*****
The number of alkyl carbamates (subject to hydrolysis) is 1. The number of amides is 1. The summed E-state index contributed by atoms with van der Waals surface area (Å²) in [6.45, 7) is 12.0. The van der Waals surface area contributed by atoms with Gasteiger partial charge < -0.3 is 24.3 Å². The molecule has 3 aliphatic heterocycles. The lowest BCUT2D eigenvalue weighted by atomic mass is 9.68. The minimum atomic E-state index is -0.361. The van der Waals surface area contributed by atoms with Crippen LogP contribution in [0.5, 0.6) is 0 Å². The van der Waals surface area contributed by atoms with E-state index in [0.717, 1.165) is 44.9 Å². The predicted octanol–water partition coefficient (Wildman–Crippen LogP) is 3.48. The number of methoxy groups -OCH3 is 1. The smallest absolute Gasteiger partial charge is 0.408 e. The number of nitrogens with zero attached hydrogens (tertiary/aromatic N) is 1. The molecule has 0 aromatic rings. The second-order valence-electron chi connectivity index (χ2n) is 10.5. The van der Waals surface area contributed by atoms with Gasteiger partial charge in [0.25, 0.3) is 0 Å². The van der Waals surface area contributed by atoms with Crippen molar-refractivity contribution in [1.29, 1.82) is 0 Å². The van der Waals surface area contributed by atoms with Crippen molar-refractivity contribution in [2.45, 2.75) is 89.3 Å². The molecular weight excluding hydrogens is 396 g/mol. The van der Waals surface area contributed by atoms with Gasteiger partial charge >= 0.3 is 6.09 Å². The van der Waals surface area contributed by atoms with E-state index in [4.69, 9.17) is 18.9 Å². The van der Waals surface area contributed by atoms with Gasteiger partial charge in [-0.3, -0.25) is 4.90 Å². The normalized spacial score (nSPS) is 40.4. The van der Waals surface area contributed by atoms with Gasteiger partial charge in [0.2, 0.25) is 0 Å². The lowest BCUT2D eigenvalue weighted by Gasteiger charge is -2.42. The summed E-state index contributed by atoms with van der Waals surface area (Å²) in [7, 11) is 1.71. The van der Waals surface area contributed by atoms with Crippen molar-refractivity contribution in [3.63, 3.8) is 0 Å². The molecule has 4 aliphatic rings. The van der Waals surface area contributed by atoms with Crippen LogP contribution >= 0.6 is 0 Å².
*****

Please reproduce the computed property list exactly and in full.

The number of alkyl carbamates (subject to hydrolysis) is 1. The number of amides is 1. The summed E-state index contributed by atoms with van der Waals surface area (Å²) in [6.45, 7) is 12.0. The van der Waals surface area contributed by atoms with Gasteiger partial charge < -0.3 is 24.3 Å². The molecule has 3 aliphatic heterocycles. The lowest BCUT2D eigenvalue weighted by atomic mass is 9.68. The minimum atomic E-state index is -0.361. The van der Waals surface area contributed by atoms with Crippen LogP contribution in [0.5, 0.6) is 0 Å². The van der Waals surface area contributed by atoms with E-state index in [0.717, 1.165) is 44.9 Å². The predicted octanol–water partition coefficient (Wildman–Crippen LogP) is 3.48. The number of methoxy groups -OCH3 is 1. The smallest absolute Gasteiger partial charge is 0.408 e. The number of nitrogens with zero attached hydrogens (tertiary/aromatic N) is 1. The molecule has 0 aromatic rings. The second-order valence-electron chi connectivity index (χ2n) is 10.5. The van der Waals surface area contributed by atoms with Gasteiger partial charge in [0.25, 0.3) is 0 Å². The van der Waals surface area contributed by atoms with Crippen molar-refractivity contribution in [1.29, 1.82) is 0 Å². The van der Waals surface area contributed by atoms with Crippen molar-refractivity contribution in [2.45, 2.75) is 89.3 Å². The molecular weight excluding hydrogens is 396 g/mol. The van der Waals surface area contributed by atoms with Gasteiger partial charge >= 0.3 is 6.09 Å². The van der Waals surface area contributed by atoms with E-state index in [4.69, 9.17) is 18.9 Å². The van der Waals surface area contributed by atoms with Gasteiger partial charge in [-0.3, -0.25) is 4.90 Å². The normalized spacial score (nSPS) is 40.4. The van der Waals surface area contributed by atoms with Gasteiger partial charge in [0.2, 0.25) is 0 Å². The lowest BCUT2D eigenvalue weighted by Gasteiger charge is -2.42. The summed E-state index contributed by atoms with van der Waals surface area (Å²) in [7, 11) is 1.71. The van der Waals surface area contributed by atoms with Crippen molar-refractivity contribution in [3.63, 3.8) is 0 Å². The molecule has 4 aliphatic rings. The van der Waals surface area contributed by atoms with Crippen LogP contribution >= 0.6 is 0 Å².